That was also the day everything changed, as the attacks on the World Trade Center in New York, the Pentagon in Washington D.C. & a fourth plane taken over by ordinary passengers on United Flight 93 crashed into a meadow in Pennsylvania, put us on a different path, one that led us into a fearful place, driven by our need to feel secure, whatever the cost. It also shined a light on the people we might take for granted - police officers, firefighters, first responders - men and women who went into harms way to save as many lives as possible, and lost their own in doing so. It signaled that even in perilous, evil times, the best of our race as homo sapiens comes forth.
For me, it was one week of hiking, swimming in the river, and learning about plant life. The counselors at the camp never told us that our world was changing in real time, nor did they show it in their faces when the news kept pouring in about buildings falling, ash clouds engulfing the most populous city on earth and how names like Osama bin Laden and Al Qaeda would become boogymen that would haunt us for years to come.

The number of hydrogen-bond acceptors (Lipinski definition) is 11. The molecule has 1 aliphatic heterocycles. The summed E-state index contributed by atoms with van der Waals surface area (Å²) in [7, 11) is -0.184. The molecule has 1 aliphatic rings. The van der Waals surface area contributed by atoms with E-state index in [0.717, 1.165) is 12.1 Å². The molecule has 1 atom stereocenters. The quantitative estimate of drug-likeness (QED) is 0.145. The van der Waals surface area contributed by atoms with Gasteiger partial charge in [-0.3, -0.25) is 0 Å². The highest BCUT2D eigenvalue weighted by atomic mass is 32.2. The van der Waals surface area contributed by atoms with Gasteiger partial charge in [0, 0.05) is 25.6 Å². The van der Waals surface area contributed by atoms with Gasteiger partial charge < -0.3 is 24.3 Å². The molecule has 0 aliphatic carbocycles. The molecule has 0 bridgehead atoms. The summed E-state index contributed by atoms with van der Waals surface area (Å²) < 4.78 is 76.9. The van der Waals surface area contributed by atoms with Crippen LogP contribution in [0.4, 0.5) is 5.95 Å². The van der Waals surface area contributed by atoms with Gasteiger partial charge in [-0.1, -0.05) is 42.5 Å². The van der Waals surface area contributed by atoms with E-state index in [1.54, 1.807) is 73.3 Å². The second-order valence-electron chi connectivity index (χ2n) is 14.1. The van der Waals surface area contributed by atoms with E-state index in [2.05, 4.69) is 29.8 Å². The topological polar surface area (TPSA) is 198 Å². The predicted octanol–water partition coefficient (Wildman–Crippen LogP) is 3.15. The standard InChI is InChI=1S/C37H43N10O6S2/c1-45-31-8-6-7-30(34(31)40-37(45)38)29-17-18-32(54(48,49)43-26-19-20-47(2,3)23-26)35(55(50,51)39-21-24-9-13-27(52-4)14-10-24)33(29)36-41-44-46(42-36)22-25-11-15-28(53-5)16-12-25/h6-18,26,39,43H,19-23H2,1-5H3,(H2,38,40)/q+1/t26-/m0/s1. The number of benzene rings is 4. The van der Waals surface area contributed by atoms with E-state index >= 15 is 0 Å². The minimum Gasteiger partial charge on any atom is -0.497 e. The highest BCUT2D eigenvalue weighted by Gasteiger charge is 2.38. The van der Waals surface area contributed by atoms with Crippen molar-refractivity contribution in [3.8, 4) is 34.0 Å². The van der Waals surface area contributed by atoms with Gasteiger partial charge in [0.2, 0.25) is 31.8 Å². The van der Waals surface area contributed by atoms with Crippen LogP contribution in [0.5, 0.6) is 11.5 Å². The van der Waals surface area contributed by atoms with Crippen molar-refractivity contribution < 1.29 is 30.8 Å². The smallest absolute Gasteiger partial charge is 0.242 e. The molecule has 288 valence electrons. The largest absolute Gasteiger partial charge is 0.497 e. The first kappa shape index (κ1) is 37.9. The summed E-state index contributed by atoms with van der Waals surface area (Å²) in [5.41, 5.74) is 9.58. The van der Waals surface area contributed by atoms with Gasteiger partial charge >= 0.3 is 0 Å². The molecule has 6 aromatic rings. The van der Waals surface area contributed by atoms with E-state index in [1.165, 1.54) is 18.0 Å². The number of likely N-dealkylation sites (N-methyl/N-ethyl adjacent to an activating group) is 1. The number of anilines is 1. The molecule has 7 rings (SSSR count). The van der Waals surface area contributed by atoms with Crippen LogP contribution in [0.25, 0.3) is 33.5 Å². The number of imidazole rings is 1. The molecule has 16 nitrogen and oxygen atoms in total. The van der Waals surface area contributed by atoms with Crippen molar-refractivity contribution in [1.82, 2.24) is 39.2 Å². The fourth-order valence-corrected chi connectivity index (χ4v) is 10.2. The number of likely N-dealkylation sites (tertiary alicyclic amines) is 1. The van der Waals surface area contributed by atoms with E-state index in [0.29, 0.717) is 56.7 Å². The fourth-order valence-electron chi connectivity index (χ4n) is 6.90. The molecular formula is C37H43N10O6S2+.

How could they tell us that we were a nation under attack, soon to be a nation at war?
How could they turn our week of peace into one of fright, confusion and despair?
How could we understand the grasp of something as heavy as a terrorist attack, or how a senseless and cowardly attack has and will continue to change the very landscape of our lives, our generation, our country in the days, weeks, months and years to follow?
They didn't. As far as we knew, the world was still spinning with its comings and goings as it had done the minute we left for camp. For that, I am grateful. The world - as dark and uncertain as it had become on September 11, 2001, could wait.
That was an act of charity us kids at the time could not begin to comprehend, nor I could repay now.
Always remember, never forget.